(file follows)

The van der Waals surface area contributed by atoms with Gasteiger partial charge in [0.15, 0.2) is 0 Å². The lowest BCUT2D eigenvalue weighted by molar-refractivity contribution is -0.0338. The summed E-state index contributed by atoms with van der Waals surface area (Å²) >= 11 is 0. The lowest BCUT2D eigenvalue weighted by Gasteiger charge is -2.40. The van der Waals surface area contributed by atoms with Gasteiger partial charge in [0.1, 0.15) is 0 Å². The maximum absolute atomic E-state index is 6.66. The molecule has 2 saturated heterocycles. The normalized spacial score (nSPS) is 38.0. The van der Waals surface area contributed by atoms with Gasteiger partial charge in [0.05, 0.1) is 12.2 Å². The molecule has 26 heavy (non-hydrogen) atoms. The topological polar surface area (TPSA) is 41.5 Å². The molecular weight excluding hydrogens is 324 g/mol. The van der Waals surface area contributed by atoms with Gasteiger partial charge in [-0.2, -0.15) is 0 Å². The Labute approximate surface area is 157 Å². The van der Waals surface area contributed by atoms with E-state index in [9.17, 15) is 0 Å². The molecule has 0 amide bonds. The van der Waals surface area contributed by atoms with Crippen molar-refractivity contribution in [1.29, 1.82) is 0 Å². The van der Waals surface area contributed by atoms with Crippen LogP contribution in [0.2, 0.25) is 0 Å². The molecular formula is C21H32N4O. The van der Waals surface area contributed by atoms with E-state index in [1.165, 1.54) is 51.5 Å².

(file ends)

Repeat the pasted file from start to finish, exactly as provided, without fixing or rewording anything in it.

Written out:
The van der Waals surface area contributed by atoms with Gasteiger partial charge in [0.15, 0.2) is 0 Å². The lowest BCUT2D eigenvalue weighted by molar-refractivity contribution is -0.0338. The summed E-state index contributed by atoms with van der Waals surface area (Å²) >= 11 is 0. The lowest BCUT2D eigenvalue weighted by Gasteiger charge is -2.40. The van der Waals surface area contributed by atoms with Gasteiger partial charge in [0.1, 0.15) is 0 Å². The maximum absolute atomic E-state index is 6.66. The molecule has 2 saturated heterocycles. The normalized spacial score (nSPS) is 38.0. The van der Waals surface area contributed by atoms with Gasteiger partial charge in [0.05, 0.1) is 12.2 Å². The molecule has 26 heavy (non-hydrogen) atoms. The topological polar surface area (TPSA) is 41.5 Å². The molecular weight excluding hydrogens is 324 g/mol. The van der Waals surface area contributed by atoms with Gasteiger partial charge in [-0.2, -0.15) is 0 Å². The Labute approximate surface area is 157 Å². The van der Waals surface area contributed by atoms with E-state index in [9.17, 15) is 0 Å². The molecule has 0 amide bonds. The van der Waals surface area contributed by atoms with Crippen molar-refractivity contribution in [1.29, 1.82) is 0 Å². The van der Waals surface area contributed by atoms with Crippen LogP contribution in [0.2, 0.25) is 0 Å². The molecular formula is C21H32N4O. The van der Waals surface area contributed by atoms with E-state index in [1.165, 1.54) is 51.5 Å².